Micro-education is the future

I have a commentary published in the Norwegian academic newspaper Khrono today with the title “Micro-education is the future”. The reason I ended up writing the piece was because of my frustration with working “against” the Norwegian system when it comes exploring new educational strategies.

As I have written about here on the blog before, I have tested a number of different educational methods and formats over the last years, including Music Moves, Carpentry-style workshops, and, of course, our joint master’s programme Music, Communication & Technology. With all of these, I have experienced difficulties getting them registered in our course system (Felles studentsystem (FS)). For the master’s programme, we have solved this by splitting up courses on the two universities involved. This makes it possible to run the programme, but it creates some unfortunate side-effects, such that it is difficult to have non-programme students sign up for the courses. I am not going to write more about these issues here today, as I am quite confident that we are going to find “in-house” solutions to these problems.

For Music Moves and the workshops, however, we have not been able to find proper workarounds. The end result is that people do not get credits for following these courses. Hopefully, they take the courses because they want to learn, and not because they need credits. But I see that other universities are able to provide credits for MOOCs and workshops, so why should we not be able to do this at the University of Oslo?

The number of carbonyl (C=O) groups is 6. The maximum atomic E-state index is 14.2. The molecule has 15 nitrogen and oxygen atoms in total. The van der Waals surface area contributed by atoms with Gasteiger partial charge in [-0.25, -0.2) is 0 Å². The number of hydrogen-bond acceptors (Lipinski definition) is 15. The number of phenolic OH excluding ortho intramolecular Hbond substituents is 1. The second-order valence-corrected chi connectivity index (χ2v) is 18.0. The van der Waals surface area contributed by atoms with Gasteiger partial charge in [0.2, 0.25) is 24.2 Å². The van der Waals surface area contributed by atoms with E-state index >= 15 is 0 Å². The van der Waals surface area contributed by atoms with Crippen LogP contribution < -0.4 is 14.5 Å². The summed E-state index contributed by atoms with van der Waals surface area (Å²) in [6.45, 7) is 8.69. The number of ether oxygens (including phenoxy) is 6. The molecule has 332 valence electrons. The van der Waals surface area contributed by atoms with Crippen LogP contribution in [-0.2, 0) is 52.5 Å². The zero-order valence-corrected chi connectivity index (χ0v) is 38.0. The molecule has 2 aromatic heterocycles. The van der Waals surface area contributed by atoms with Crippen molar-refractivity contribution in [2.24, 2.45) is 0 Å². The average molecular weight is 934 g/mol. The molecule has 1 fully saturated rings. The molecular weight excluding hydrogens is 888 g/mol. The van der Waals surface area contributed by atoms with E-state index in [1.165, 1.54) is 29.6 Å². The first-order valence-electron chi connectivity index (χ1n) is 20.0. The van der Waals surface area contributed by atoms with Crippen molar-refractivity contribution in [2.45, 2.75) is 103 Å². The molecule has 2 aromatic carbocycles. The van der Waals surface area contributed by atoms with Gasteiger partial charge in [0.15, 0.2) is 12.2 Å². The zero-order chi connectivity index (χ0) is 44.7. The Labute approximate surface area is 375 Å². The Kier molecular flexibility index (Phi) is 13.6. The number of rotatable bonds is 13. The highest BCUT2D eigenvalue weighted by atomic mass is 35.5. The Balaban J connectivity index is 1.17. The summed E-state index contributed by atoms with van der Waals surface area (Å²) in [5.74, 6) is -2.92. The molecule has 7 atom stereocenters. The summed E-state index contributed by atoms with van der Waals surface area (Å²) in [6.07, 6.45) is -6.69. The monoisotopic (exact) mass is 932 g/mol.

Since there are no credits awarded to the students, there are no money paid out to the university for the courses. In Norway we have a model in which a part of a university’s funding is based on the number of credits “produced” every year. We have the same reward system for “research points”, which researchers care a lot about. Much less attention is given to study points, but there is a lot more money paid out in this category. Hence getting students through courses is a big incentive for the institutions.

Since no money comes in from these courses, there is little interest in spending time on such things from an institutional perspective. We have a quite elaborate way of counting our working hours, at least in the part of the position that is set aside for teaching. I have been head of department myself, so I know that these things matter when you are talking to people about what they should spend their (limited) working ours on. Considering whether you should teach a course for-credits versus a not-for-credits MOOC or workshop, is an easy question for any head of department. Since I am back in the teacher role myself, the choice is not so obvious. My main motivation for teaching is not to generate study points, but to disseminate knowledge and start academic discussions. Here I see that the knowledge-per-person ratio is much higher with a MOOC attracting, say, 1000 people than a course with 30 students.